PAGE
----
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AT&T, Colt and Orange have a virtualization party

Wholesale operator Colt has claimed its position as the network for networks after doing some SDN and NFV cleverness with AT&T. Coincidentally, Orange announced the launch of an SDN project at the exact same time.

Colt apparently has a hard-on for software, using software defined networking and network functions virtualization APIs to make service provider architectures interoperable with each other. Ultimately, this means SDN-managed services can be booted up and migrated across multiple networks in near real-time; so operators the world over can start collaborating more effectively, apparently.

This would appear to fall under AT&T’s wider network transformation initiative, Domain 2.0. For Domain 2.0, AT&T basically threw a tonne of industry vendors into the ring, let them fight it out, with the lucky winner being allowed to have its way with the network. It has put NFV, SDN and Cloud at the forefront of the transformation effort, which is where Colt comes in.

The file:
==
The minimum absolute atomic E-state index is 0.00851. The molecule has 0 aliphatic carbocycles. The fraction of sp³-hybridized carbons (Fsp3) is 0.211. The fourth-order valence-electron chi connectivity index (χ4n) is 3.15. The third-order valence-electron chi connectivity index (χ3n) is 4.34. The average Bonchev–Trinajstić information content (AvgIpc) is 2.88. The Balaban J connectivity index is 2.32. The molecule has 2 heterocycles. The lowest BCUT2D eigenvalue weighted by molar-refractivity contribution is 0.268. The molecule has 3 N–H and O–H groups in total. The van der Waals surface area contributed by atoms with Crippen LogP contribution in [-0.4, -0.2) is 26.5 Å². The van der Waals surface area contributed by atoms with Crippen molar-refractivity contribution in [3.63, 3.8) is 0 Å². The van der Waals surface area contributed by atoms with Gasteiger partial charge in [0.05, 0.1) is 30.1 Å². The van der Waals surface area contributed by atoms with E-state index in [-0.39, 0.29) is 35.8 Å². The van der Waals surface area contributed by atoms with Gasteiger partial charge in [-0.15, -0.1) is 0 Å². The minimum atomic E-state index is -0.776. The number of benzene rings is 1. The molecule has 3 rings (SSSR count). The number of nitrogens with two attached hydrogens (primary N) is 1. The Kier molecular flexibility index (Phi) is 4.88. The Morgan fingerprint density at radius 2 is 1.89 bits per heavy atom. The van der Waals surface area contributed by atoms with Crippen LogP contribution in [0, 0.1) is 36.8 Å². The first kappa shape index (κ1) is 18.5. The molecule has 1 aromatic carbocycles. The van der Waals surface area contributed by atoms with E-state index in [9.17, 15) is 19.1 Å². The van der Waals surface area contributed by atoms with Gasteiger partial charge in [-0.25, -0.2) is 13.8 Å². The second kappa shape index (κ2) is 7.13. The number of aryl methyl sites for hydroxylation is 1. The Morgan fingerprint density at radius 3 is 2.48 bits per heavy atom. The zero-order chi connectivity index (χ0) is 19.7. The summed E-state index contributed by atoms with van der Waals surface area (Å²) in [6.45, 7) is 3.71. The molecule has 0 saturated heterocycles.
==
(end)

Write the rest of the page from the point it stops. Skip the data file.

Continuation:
“This proof of concept is a key building block giving enterprises the power to provision scalable, flexible network services on-demand. The API in our trial makes managing integrated SDNs accessible, agile, flexible, and easy to adopt,” said Rajiv Datta, Colt’s CTO.

Over the last few years, Colt has been developing an elastic transport network based on SDN tech, where it can ostensibly allocate resources, bandwidth and functions to various parts of the network. Now it is partnering with AT&T to deliver exactly that.

Orange, coincidentally, just announced that it has launched the Easy Go Network, a fully-virtualized, network functions on-demand service, fuelled by a lovely little bit of SDN. Funny timing that, innit. Especially as the french telco and AT&T have already collaborated on SDN and all things open.

“It is designed to help businesses anticipate and address their digital needs fast and within budget,” said Pierre-Louis Biaggi, vice president, Connectivity Business Unit at Orange Business Services. “We are using an open-standards based approach to develop our SDN and NFV strategy, and we are planning to launch a universal CPE for larger sites next year. Our ultimate goal is an adaptive network, which we will bring to our customers within the next three years,”

Now we’re not saying that AT&T and Colt are going to be involved in the full-scale deployment of an “adaptive network” in the next few years, we’re just saying we wouldn’t be surprised if they were.

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